Creative Writing Program marks successes of faculty, students and alumni

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Creative Writing Program marks successes of faculty, students and alumni

Recent and upcoming publications from alumni, faculty and students in the Creative Writing Program.
Faculty, students and alumni of the Creative Writing Program have celebrated publication achievements.

The University of Nebraska–Lincoln’s Creative Writing Program is celebrating a run of achievements by students, alumni and faculty.

Most recently, alumna Claire Jimenez’s debut novel, “What Happened to Ruthy Ramirez,” made national headlines and was met with critical acclaim. The book was her creative writing dissertation, which propelled her to graduate with her doctorate in May 2022. “What Happened to Ruthy Ramirez” was featured by NPR, Shondaland and Reader’s Digest, and was named a best book of March by Time and a “must-read” by USA Today. It was also a finalist for the inaugural book of the new CBS New York Book Club.

Timothy Schaffert, director of the program, said the successes demonstrate the faculty’s dedication to whole development of the students, from writing instruction to opportunities for networking with publishing professionals.

“The Creative Writing faculty has long been committed to the professional development or our students, and we make ourselves available for advice and guidance; we’re all greatly invested in our students’ success,” Schaffert, professor in English and Women’s and Gender Studies, said. “And the program overall provides diverse programming and access to publishing professionals, all of which has really helped launch their careers as novelists, poets, memoirists, teachers and editors.”

Schaffert himself is among several colleagues with recent announcements of forthcoming books. Following the success of “The Perfume Thief,” Schaffert will publish “The Titanic Survivor’s Book Club,” with Doubleday, in 2024. Chigozie Obioma, associate professor of English and Man Booker prize finalist, also will publish “The Road to the Country” in 2024 with Hogarth Books, and Hope Wabuke, associate professor of English, will publish her memoir, “Please Don’t Kill My Black Son, Please,” with Vintage in August.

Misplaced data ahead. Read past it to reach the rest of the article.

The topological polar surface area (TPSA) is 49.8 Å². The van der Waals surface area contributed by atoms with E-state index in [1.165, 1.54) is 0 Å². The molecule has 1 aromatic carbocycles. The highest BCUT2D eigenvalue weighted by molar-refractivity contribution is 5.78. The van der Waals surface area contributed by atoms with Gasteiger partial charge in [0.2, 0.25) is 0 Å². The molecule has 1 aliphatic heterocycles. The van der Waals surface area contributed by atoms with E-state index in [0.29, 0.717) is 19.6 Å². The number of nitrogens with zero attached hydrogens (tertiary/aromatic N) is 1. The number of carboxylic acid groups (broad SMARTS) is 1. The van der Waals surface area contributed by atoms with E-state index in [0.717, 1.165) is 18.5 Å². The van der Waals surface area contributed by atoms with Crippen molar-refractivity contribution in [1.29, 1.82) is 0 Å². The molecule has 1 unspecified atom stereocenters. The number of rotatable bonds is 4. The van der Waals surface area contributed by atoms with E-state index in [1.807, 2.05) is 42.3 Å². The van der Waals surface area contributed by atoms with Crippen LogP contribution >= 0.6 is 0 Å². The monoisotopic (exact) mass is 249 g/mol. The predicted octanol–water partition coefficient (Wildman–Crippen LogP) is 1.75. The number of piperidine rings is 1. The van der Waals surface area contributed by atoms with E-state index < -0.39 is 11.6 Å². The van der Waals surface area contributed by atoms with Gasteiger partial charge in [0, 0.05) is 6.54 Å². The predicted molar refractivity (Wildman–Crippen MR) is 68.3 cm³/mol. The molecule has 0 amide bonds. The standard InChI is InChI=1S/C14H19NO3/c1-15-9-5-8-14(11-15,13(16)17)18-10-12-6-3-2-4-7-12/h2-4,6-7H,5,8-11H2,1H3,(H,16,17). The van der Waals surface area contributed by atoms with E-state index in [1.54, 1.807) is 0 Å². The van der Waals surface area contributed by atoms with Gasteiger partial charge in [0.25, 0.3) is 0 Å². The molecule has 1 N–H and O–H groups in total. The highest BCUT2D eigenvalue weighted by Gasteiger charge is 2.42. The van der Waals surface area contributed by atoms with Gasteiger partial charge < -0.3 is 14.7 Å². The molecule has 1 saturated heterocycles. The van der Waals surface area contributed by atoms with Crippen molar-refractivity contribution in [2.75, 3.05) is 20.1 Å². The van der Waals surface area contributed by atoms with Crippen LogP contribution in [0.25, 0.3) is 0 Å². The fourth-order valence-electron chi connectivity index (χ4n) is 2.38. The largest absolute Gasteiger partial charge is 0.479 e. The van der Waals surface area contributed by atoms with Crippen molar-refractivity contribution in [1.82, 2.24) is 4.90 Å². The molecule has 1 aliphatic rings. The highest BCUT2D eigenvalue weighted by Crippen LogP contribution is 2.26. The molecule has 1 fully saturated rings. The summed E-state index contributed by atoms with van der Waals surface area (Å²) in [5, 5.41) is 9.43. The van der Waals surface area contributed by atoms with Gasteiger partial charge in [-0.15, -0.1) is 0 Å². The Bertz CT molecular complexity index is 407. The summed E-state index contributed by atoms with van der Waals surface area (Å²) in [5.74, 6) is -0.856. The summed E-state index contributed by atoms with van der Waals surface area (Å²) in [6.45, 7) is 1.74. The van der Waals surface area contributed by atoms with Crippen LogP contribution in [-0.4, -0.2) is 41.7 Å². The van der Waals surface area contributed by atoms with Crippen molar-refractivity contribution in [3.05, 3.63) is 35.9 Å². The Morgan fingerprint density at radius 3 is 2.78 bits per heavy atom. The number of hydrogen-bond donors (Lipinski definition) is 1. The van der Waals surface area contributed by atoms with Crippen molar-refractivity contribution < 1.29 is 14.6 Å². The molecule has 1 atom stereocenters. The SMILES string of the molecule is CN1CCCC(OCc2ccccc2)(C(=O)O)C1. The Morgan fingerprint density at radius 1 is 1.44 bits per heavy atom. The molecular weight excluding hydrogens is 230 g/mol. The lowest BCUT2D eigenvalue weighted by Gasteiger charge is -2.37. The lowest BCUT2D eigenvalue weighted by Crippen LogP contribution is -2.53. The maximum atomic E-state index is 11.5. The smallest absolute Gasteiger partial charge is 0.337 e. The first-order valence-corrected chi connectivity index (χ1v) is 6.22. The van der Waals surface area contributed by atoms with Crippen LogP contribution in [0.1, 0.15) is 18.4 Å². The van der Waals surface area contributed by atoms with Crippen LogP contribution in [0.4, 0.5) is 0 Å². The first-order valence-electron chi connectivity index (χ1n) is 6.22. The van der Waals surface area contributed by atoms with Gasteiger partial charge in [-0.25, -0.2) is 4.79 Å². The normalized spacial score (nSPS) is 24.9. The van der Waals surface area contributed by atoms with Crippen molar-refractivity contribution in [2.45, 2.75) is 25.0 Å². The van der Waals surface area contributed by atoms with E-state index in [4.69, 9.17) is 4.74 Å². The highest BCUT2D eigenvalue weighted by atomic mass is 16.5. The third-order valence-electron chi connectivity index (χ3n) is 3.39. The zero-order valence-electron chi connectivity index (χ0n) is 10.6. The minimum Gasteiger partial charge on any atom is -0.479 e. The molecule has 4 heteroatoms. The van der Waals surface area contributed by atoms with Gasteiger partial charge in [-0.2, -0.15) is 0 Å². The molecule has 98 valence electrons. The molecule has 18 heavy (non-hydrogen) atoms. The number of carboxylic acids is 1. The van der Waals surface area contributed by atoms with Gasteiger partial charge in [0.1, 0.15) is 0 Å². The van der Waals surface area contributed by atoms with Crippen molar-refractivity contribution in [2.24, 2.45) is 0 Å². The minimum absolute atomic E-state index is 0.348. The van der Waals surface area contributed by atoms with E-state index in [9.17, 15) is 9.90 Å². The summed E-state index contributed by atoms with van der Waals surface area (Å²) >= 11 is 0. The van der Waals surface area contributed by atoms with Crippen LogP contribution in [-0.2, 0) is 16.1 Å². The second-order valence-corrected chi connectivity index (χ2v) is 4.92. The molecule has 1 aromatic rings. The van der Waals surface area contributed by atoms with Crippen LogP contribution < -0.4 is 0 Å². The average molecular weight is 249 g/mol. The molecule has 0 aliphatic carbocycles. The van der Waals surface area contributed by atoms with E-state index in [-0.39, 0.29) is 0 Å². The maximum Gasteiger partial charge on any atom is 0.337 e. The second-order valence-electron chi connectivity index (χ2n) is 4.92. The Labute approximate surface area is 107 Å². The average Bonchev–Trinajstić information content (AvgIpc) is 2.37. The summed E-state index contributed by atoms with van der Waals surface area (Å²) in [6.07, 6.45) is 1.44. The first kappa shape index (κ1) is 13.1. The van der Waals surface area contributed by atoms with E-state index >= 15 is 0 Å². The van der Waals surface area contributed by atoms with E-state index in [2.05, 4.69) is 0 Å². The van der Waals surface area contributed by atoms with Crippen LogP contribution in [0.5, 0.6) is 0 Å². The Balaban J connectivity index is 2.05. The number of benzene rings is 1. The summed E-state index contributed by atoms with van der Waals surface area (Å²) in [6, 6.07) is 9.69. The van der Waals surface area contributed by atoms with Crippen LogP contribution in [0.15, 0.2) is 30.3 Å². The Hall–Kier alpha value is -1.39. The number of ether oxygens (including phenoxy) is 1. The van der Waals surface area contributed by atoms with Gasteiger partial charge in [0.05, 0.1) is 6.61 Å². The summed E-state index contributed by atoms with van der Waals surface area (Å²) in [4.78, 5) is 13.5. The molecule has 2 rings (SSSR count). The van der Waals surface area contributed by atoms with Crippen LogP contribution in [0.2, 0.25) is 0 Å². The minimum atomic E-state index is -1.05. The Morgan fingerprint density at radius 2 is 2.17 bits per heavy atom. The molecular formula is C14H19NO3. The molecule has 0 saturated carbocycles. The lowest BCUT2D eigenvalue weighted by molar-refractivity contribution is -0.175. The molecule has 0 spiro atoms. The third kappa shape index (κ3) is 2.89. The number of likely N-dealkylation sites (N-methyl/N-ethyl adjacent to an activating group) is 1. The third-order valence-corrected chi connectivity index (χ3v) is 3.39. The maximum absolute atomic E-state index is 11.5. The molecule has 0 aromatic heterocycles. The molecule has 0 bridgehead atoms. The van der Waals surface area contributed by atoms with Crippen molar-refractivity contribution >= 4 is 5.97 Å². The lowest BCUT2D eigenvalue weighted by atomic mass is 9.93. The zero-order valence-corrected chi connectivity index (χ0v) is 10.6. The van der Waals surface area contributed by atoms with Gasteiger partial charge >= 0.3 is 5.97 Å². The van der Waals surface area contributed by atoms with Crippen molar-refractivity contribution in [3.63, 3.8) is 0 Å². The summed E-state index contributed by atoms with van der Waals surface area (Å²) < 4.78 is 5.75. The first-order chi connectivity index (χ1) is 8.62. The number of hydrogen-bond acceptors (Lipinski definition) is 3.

Additionally, Joy Castro, Willa Cather professor of English and director of the Ethnic Studies program, published her latest novel, “One Brilliant Flame,” in January. She received critical acclaim, including in the Toronto Star, and was a number-one bestseller on Amazon in historical Caribbean and Latin American fiction.

The following is a list of recent publications, forthcoming books and achievements from students and alumni of the program:

  • Jessica Poli, doctoral student, published a poetry collection, “Red Ocher,” in March. It was a finalist for the 2023 Miller Williams Poetry Prize, from the University of Arkansas Press.

  • Jamaica Baldwin, doctoral student, will release a poetry collection, “Bone Language,” in the spring with YesYes Books.

  • Kimberly Reyes, doctoral student, will publish a poetry collection, “vanishing point,” in April with Omnidawn.

  • Katie Schmid is a 2023 Literature Fellow in Creative Writing from the National Endowment for the Arts

  • Jordan Farmer will publish his new novel, “Lighthouse Burning,” with Thomas & Mercer in July.

  • Rachel Cochran will publisher her first novel, “The Gulf,” with Harper in June.

  • Edgar Award-winning author Erin Flanagan will publish “Come With Me” in August with Thomas & Mercer.

  • Raul Palma will publish his novel, “A Haunting in Hialeah Gardens,” with Dutton in October.

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